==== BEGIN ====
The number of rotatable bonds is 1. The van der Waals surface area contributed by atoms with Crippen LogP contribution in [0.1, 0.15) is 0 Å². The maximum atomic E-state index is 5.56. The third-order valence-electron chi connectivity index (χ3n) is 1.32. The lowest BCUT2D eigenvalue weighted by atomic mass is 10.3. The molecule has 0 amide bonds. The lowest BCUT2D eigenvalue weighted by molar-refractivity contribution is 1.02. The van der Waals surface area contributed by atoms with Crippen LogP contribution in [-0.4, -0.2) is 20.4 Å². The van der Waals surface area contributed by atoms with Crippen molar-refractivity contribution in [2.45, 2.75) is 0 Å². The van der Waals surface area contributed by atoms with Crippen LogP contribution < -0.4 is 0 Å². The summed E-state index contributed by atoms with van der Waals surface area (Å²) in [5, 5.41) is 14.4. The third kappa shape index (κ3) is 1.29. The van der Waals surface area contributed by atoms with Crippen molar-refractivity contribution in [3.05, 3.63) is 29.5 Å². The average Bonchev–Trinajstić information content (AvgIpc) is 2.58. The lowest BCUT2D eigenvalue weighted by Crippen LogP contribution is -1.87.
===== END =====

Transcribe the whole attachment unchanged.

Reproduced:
The number of rotatable bonds is 1. The van der Waals surface area contributed by atoms with Crippen LogP contribution in [0.1, 0.15) is 0 Å². The maximum atomic E-state index is 5.56. The third-order valence-electron chi connectivity index (χ3n) is 1.32. The lowest BCUT2D eigenvalue weighted by atomic mass is 10.3. The molecule has 0 amide bonds. The lowest BCUT2D eigenvalue weighted by molar-refractivity contribution is 1.02. The van der Waals surface area contributed by atoms with Crippen LogP contribution in [-0.4, -0.2) is 20.4 Å². The van der Waals surface area contributed by atoms with Crippen molar-refractivity contribution in [2.45, 2.75) is 0 Å². The van der Waals surface area contributed by atoms with Crippen LogP contribution < -0.4 is 0 Å². The summed E-state index contributed by atoms with van der Waals surface area (Å²) in [5, 5.41) is 14.4. The third kappa shape index (κ3) is 1.29. The van der Waals surface area contributed by atoms with Crippen molar-refractivity contribution in [3.05, 3.63) is 29.5 Å². The average Bonchev–Trinajstić information content (AvgIpc) is 2.58. The lowest BCUT2D eigenvalue weighted by Crippen LogP contribution is -1.87.